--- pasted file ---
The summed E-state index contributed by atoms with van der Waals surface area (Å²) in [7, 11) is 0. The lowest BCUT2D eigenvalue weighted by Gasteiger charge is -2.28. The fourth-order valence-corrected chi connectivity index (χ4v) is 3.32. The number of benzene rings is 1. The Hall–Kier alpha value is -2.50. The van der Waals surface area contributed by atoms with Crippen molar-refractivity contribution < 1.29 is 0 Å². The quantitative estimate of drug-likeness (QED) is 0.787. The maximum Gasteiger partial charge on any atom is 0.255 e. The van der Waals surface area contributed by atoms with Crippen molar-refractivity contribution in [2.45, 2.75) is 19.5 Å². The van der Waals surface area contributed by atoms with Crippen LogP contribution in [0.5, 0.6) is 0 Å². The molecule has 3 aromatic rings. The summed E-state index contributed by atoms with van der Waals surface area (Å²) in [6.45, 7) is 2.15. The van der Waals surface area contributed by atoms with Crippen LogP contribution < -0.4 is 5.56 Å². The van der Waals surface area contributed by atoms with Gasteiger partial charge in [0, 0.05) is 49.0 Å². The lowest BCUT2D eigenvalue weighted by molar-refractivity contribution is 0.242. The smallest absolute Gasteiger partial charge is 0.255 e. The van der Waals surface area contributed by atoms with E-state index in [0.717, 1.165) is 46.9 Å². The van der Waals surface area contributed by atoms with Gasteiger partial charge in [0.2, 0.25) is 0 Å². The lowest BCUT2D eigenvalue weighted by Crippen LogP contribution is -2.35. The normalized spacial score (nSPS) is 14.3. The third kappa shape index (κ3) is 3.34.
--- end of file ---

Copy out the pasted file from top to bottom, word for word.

The summed E-state index contributed by atoms with van der Waals surface area (Å²) in [7, 11) is 0. The lowest BCUT2D eigenvalue weighted by Gasteiger charge is -2.28. The fourth-order valence-corrected chi connectivity index (χ4v) is 3.32. The number of benzene rings is 1. The Hall–Kier alpha value is -2.50. The van der Waals surface area contributed by atoms with Crippen molar-refractivity contribution < 1.29 is 0 Å². The quantitative estimate of drug-likeness (QED) is 0.787. The maximum Gasteiger partial charge on any atom is 0.255 e. The van der Waals surface area contributed by atoms with Crippen molar-refractivity contribution in [2.45, 2.75) is 19.5 Å². The van der Waals surface area contributed by atoms with Crippen LogP contribution in [0.5, 0.6) is 0 Å². The molecule has 3 aromatic rings. The summed E-state index contributed by atoms with van der Waals surface area (Å²) in [6.45, 7) is 2.15. The van der Waals surface area contributed by atoms with Crippen LogP contribution < -0.4 is 5.56 Å². The van der Waals surface area contributed by atoms with Gasteiger partial charge in [0, 0.05) is 49.0 Å². The lowest BCUT2D eigenvalue weighted by molar-refractivity contribution is 0.242. The smallest absolute Gasteiger partial charge is 0.255 e. The van der Waals surface area contributed by atoms with E-state index in [0.717, 1.165) is 46.9 Å². The van der Waals surface area contributed by atoms with Gasteiger partial charge in [0.2, 0.25) is 0 Å². The lowest BCUT2D eigenvalue weighted by Crippen LogP contribution is -2.35. The normalized spacial score (nSPS) is 14.3. The third kappa shape index (κ3) is 3.34.